An ultraviolet radiation curable composition was prepared by mixing 98 parts of Acrylamide H, 1 part of an 8 weight percent solution of zinc naphthenate solution in mineral spirits, and 1 part of 1-hydroxy-cyclohexylphenylketone. The resultant composition cured tack free to a 50 Shore OO hardness upon irradiation with 3 J/cm2 in the Model DRS-120 Ultraviolet Curing System.
Acrylamide functional endblocked polydiorganosiloxanes were prepared from Amino-polymer C using a procedure similar to that in Example 2. Into a 12-liter, 3-necked flask was charged 3,000 g Amino-polymer C, 3,000 g heptane, and sodium methoxide to provide 1.03 equivalents sodium methoxide per equivalent of acryloyl chloride. The reaction mixture was cooled to between 0° C. to +5° C., methanol was added, and then acryloyl chloride in sufficient heptane to provide a 12.6 volume/volume concentration and 1.2 equivalents of acryloyl chloride per equivalent of amine was gradually added in 3.5 hours. The resultant alkaline solutions were neutralized with propionic acid and calcium carbonate and processed using the procedure described for Acrylamide A in Example 1. The results observed upon changing the amount of methanol were as shown in Table VI.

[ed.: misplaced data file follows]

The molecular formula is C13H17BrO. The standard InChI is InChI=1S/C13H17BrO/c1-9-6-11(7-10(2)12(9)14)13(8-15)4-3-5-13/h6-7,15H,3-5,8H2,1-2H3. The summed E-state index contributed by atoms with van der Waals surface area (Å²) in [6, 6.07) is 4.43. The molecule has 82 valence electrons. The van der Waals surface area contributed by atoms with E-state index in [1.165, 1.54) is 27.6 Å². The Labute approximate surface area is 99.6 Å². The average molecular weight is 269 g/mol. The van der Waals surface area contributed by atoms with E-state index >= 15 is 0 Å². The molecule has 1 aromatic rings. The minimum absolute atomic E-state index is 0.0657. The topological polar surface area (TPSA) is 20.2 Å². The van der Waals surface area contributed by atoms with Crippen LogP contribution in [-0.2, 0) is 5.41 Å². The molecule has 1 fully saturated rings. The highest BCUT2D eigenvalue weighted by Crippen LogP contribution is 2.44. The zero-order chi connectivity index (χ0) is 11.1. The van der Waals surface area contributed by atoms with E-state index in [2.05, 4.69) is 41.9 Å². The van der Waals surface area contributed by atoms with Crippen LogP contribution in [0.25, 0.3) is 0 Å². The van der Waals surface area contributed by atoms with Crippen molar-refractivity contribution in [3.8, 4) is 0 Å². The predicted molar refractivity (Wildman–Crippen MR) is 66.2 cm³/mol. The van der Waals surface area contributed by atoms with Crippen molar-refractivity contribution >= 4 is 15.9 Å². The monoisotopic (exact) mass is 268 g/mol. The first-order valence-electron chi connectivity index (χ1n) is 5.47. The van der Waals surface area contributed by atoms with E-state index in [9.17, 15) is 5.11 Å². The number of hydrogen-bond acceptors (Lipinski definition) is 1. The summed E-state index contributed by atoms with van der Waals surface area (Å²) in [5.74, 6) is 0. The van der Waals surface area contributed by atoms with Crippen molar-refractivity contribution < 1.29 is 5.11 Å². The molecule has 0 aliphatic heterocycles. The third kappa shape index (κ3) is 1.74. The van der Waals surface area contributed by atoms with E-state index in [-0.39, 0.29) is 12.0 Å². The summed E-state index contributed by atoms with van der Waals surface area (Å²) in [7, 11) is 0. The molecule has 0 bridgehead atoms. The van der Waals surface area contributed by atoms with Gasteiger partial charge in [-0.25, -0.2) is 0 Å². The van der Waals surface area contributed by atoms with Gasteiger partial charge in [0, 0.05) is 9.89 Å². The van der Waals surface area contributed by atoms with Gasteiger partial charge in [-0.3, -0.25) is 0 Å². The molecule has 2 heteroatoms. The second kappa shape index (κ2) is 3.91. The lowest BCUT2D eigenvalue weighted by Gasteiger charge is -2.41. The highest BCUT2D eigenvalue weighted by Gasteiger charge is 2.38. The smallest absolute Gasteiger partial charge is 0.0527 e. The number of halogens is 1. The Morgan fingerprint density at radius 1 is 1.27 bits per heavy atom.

TABLE VI__________________________________________________________________________ METHANOL REACTION MIXTURE PERCENT VISCOSITY Na K ClPOLYMER cc ALKALINITY* CONVERSION Pa.S ppm ppm ppm__________________________________________________________________________ACRYLAMIDE L 76.3 0.00 94.8 0.41 1.2 <0.5 <1.0ACRYLAMIDE M 200 0.014 92.6 0.58 25 " "__________________________________________________________________________ *mg KOH/g